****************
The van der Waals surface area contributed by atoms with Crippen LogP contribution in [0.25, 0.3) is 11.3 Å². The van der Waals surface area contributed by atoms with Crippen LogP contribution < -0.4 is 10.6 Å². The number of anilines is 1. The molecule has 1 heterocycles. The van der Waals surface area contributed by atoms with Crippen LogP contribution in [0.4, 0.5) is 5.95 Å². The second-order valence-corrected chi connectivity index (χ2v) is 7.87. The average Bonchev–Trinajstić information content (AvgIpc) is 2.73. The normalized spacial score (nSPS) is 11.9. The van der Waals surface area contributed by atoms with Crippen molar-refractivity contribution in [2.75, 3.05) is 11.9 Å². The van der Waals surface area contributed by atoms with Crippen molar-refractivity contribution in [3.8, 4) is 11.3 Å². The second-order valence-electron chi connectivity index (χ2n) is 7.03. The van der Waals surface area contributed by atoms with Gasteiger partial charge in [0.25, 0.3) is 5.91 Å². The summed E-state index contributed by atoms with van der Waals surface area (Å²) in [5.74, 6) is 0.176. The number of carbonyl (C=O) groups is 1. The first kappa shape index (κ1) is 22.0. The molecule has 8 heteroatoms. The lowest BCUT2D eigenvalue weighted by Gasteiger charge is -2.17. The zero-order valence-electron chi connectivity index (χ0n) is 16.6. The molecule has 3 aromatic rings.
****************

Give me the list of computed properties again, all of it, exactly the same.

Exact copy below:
The van der Waals surface area contributed by atoms with Crippen LogP contribution in [0.25, 0.3) is 11.3 Å². The van der Waals surface area contributed by atoms with Crippen LogP contribution < -0.4 is 10.6 Å². The number of anilines is 1. The molecule has 1 heterocycles. The van der Waals surface area contributed by atoms with Crippen LogP contribution in [0.4, 0.5) is 5.95 Å². The second-order valence-corrected chi connectivity index (χ2v) is 7.87. The average Bonchev–Trinajstić information content (AvgIpc) is 2.73. The normalized spacial score (nSPS) is 11.9. The van der Waals surface area contributed by atoms with Crippen molar-refractivity contribution in [2.75, 3.05) is 11.9 Å². The van der Waals surface area contributed by atoms with Crippen molar-refractivity contribution in [3.8, 4) is 11.3 Å². The second-order valence-electron chi connectivity index (χ2n) is 7.03. The van der Waals surface area contributed by atoms with Gasteiger partial charge in [0.25, 0.3) is 5.91 Å². The summed E-state index contributed by atoms with van der Waals surface area (Å²) in [5.74, 6) is 0.176. The number of carbonyl (C=O) groups is 1. The first kappa shape index (κ1) is 22.0. The molecule has 8 heteroatoms. The lowest BCUT2D eigenvalue weighted by Gasteiger charge is -2.17. The zero-order valence-electron chi connectivity index (χ0n) is 16.6. The molecule has 3 aromatic rings.